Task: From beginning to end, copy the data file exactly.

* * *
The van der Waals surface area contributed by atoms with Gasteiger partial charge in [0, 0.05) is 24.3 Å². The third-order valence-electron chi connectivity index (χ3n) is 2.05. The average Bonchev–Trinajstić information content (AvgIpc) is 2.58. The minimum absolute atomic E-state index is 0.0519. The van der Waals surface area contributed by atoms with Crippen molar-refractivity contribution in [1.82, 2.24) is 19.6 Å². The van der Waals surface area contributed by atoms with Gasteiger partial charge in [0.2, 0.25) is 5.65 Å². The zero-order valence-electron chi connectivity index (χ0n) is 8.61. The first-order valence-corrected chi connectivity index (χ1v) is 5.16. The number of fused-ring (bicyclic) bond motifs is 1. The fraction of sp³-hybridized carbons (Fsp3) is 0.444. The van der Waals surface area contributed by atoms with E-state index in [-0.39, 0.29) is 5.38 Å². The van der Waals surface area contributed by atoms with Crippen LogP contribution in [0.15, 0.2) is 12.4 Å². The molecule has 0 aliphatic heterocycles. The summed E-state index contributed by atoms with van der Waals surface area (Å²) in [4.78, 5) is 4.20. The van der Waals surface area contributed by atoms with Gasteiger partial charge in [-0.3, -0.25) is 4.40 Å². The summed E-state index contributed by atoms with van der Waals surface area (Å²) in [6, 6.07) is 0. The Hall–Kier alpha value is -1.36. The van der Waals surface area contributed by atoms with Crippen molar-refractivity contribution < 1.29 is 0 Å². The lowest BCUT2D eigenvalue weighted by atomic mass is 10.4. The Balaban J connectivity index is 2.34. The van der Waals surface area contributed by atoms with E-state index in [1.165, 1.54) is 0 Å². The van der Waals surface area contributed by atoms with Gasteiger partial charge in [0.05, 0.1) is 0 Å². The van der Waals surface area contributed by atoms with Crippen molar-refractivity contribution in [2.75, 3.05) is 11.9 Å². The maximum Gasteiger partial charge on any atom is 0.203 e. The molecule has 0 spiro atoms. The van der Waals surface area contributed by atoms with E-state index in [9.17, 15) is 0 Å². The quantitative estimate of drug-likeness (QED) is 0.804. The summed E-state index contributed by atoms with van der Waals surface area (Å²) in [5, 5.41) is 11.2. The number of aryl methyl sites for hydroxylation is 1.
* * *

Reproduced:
The van der Waals surface area contributed by atoms with Gasteiger partial charge in [0, 0.05) is 24.3 Å². The third-order valence-electron chi connectivity index (χ3n) is 2.05. The average Bonchev–Trinajstić information content (AvgIpc) is 2.58. The minimum absolute atomic E-state index is 0.0519. The van der Waals surface area contributed by atoms with Crippen molar-refractivity contribution in [1.82, 2.24) is 19.6 Å². The van der Waals surface area contributed by atoms with Gasteiger partial charge in [0.2, 0.25) is 5.65 Å². The zero-order valence-electron chi connectivity index (χ0n) is 8.61. The first-order valence-corrected chi connectivity index (χ1v) is 5.16. The number of fused-ring (bicyclic) bond motifs is 1. The fraction of sp³-hybridized carbons (Fsp3) is 0.444. The van der Waals surface area contributed by atoms with E-state index in [-0.39, 0.29) is 5.38 Å². The van der Waals surface area contributed by atoms with Crippen LogP contribution in [0.15, 0.2) is 12.4 Å². The molecule has 0 aliphatic heterocycles. The summed E-state index contributed by atoms with van der Waals surface area (Å²) in [4.78, 5) is 4.20. The van der Waals surface area contributed by atoms with Gasteiger partial charge in [-0.3, -0.25) is 4.40 Å². The summed E-state index contributed by atoms with van der Waals surface area (Å²) in [6, 6.07) is 0. The Hall–Kier alpha value is -1.36. The van der Waals surface area contributed by atoms with Crippen molar-refractivity contribution < 1.29 is 0 Å². The lowest BCUT2D eigenvalue weighted by atomic mass is 10.4. The Balaban J connectivity index is 2.34. The van der Waals surface area contributed by atoms with E-state index in [1.165, 1.54) is 0 Å². The van der Waals surface area contributed by atoms with Gasteiger partial charge in [0.05, 0.1) is 0 Å². The van der Waals surface area contributed by atoms with Crippen molar-refractivity contribution in [2.75, 3.05) is 11.9 Å². The maximum Gasteiger partial charge on any atom is 0.203 e. The molecule has 0 spiro atoms. The van der Waals surface area contributed by atoms with E-state index in [9.17, 15) is 0 Å². The quantitative estimate of drug-likeness (QED) is 0.804. The summed E-state index contributed by atoms with van der Waals surface area (Å²) in [5, 5.41) is 11.2. The number of aryl methyl sites for hydroxylation is 1.